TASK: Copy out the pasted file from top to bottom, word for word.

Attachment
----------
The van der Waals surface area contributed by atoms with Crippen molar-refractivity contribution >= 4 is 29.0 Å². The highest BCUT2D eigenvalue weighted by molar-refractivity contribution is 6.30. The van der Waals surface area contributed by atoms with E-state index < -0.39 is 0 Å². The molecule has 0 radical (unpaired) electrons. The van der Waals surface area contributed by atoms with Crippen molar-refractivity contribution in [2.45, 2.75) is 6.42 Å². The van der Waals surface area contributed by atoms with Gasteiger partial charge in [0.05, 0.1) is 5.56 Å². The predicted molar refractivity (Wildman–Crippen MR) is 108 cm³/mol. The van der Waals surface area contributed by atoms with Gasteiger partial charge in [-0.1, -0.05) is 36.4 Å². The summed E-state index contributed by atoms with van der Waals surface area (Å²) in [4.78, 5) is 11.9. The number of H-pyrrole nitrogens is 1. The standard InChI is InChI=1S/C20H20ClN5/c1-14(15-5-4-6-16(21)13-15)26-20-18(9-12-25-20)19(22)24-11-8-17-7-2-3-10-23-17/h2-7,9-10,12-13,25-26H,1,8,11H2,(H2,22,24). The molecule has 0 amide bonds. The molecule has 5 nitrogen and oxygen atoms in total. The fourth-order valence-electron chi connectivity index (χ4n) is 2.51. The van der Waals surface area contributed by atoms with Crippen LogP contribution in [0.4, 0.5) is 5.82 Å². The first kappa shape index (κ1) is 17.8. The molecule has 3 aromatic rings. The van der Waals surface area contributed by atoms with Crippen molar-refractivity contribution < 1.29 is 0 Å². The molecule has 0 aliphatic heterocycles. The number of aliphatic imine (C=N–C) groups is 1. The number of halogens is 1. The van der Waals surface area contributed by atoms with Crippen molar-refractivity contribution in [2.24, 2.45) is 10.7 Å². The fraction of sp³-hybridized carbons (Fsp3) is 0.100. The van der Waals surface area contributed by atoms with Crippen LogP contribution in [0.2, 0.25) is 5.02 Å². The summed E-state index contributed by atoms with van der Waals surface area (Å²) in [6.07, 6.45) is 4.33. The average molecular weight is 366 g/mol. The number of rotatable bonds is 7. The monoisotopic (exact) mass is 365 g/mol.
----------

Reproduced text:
The van der Waals surface area contributed by atoms with Crippen molar-refractivity contribution >= 4 is 29.0 Å². The highest BCUT2D eigenvalue weighted by molar-refractivity contribution is 6.30. The van der Waals surface area contributed by atoms with E-state index < -0.39 is 0 Å². The molecule has 0 radical (unpaired) electrons. The van der Waals surface area contributed by atoms with Crippen molar-refractivity contribution in [2.45, 2.75) is 6.42 Å². The van der Waals surface area contributed by atoms with Gasteiger partial charge in [0.05, 0.1) is 5.56 Å². The predicted molar refractivity (Wildman–Crippen MR) is 108 cm³/mol. The van der Waals surface area contributed by atoms with Gasteiger partial charge in [-0.1, -0.05) is 36.4 Å². The summed E-state index contributed by atoms with van der Waals surface area (Å²) in [4.78, 5) is 11.9. The number of H-pyrrole nitrogens is 1. The standard InChI is InChI=1S/C20H20ClN5/c1-14(15-5-4-6-16(21)13-15)26-20-18(9-12-25-20)19(22)24-11-8-17-7-2-3-10-23-17/h2-7,9-10,12-13,25-26H,1,8,11H2,(H2,22,24). The molecule has 0 amide bonds. The molecule has 5 nitrogen and oxygen atoms in total. The fourth-order valence-electron chi connectivity index (χ4n) is 2.51. The van der Waals surface area contributed by atoms with Crippen LogP contribution in [0.4, 0.5) is 5.82 Å². The first kappa shape index (κ1) is 17.8. The molecule has 3 aromatic rings. The van der Waals surface area contributed by atoms with Crippen molar-refractivity contribution < 1.29 is 0 Å². The molecule has 0 aliphatic heterocycles. The number of aliphatic imine (C=N–C) groups is 1. The number of halogens is 1. The van der Waals surface area contributed by atoms with Crippen molar-refractivity contribution in [2.24, 2.45) is 10.7 Å². The fraction of sp³-hybridized carbons (Fsp3) is 0.100. The van der Waals surface area contributed by atoms with Crippen LogP contribution in [0.2, 0.25) is 5.02 Å². The summed E-state index contributed by atoms with van der Waals surface area (Å²) in [6.07, 6.45) is 4.33. The average molecular weight is 366 g/mol. The number of rotatable bonds is 7. The monoisotopic (exact) mass is 365 g/mol.